LUSAIL, Qatar — Mexico manager Gerardo “Tata” Martino knows that his squad need an exceptional performance against Saudi Arabia in the final game of the World Cup group stage, noting that they must find the back of the net several times to qualify for the knockout round.

“As long as we still have chances, we’ll try. We need to score at least three goals,” said the manager after Saturday’s 2-0 loss to Argentina that left the CONCACAF side in last place in Group C.

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With a previous 0-0 draw with Poland in their opener earlier this week, El Tri remain without a goal and have just a single point in the group stage. In order to qualify for the knockout rounds, Mexico will not only need to defeat Saudi Arabia, but hope the result in the other game between Poland and Argentina works in their favor.

The most ideal situation is a win for Poland, which would then set up Mexico to go through with any victory over Saudi Arabia. Anything outside of that would require goal differential to come into play, meaning scoring “at least three goals” will be crucial.

If Poland lose, Mexico will need to overturn a four-goal disadvantage in goal differential.

But can Mexico do it? Martino’s men had just one shot on target against Argentina and have no goals to their name after 180-plus minutes in Qatar.

Heading into the tournament, issues with finishing and creating opportunities were one of the more prominent complaints from fans against the manager and his players.

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“[We need to] take advantage of the plays we have and seek to score goals,” said Mexico’s Roberto Alvarado about what needs to improve.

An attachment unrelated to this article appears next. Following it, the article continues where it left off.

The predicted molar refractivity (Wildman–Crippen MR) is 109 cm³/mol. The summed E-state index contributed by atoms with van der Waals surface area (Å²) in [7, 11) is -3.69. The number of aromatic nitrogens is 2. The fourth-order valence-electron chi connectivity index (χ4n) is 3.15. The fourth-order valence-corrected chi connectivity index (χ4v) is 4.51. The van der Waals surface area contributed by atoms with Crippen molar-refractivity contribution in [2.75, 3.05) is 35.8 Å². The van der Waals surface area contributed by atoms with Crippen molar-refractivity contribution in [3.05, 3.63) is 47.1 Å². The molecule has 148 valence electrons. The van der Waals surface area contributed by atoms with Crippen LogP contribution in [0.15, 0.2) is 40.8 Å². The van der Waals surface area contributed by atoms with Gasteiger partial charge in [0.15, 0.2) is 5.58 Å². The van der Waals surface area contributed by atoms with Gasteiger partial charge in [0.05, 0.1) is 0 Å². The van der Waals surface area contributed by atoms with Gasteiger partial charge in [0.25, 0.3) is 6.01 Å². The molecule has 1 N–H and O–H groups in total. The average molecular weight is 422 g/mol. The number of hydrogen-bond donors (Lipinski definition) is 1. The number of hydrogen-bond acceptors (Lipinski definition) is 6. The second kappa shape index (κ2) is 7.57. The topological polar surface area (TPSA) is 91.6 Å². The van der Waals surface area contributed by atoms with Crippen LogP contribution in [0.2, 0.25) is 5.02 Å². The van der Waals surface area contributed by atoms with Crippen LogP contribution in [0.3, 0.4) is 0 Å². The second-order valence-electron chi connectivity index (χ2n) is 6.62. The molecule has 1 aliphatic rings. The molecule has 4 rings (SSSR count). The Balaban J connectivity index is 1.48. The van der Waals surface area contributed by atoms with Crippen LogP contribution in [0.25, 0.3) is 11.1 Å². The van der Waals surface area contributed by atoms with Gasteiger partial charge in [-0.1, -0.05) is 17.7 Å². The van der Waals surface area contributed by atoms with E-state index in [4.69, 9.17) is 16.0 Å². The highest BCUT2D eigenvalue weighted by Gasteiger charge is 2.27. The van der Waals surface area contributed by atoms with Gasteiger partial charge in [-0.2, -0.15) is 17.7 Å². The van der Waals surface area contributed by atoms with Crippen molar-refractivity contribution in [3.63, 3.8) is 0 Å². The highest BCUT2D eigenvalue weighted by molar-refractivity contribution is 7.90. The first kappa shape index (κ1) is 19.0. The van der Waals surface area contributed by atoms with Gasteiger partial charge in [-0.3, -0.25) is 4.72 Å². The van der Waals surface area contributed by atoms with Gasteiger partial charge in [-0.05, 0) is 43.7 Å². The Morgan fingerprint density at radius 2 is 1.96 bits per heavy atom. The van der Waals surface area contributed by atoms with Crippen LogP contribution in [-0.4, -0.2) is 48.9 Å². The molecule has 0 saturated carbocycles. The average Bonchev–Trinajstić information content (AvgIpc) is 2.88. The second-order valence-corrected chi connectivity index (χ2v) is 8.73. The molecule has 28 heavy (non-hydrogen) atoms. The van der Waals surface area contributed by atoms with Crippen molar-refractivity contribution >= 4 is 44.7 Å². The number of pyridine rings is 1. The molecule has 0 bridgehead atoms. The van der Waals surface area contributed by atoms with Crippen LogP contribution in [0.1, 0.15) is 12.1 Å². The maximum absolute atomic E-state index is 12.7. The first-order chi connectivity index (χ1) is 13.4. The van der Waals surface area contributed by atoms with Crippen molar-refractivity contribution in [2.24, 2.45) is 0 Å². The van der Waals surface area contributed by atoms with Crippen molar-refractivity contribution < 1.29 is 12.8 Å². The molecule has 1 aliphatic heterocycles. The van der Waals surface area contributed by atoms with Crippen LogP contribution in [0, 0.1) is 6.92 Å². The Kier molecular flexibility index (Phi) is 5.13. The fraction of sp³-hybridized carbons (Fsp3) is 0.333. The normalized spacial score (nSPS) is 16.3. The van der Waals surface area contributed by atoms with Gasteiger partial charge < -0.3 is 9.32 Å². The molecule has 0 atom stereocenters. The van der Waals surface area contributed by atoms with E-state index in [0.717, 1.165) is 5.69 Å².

“Keep moving forward, raise your head up and train for this last game and leave everything on the field.”

Martino will have to decide whether to switch back to his usual 4-3-3 formation against Saudi Arabia after experimenting with a 5-3-2 on Saturday.

The formation had mixed results with a decent start that held the scoreline at 0-0 by half-time, that is, before Argentina began to find weak points in the setup with second-half goals from Lionel Messi and Enzo Fernandez.

“We thought it was the best way to face Argentina. We were interested in finding space. The changes were planned in search of the wings and space,” said Martino after the defeat.

“We didn’t get it the way that we expected.”

As for the fitness of his players, Mexico’s coach noted that captain Andres Guardado, who was substituted just before half-time, had suffered a “muscle injury.”

“Losing the team captain in the first half is a hard blow, but [substitute Erick] Guti[errez] did well,” added Martino.

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Mexico seek goal rush in World Cup group stage finale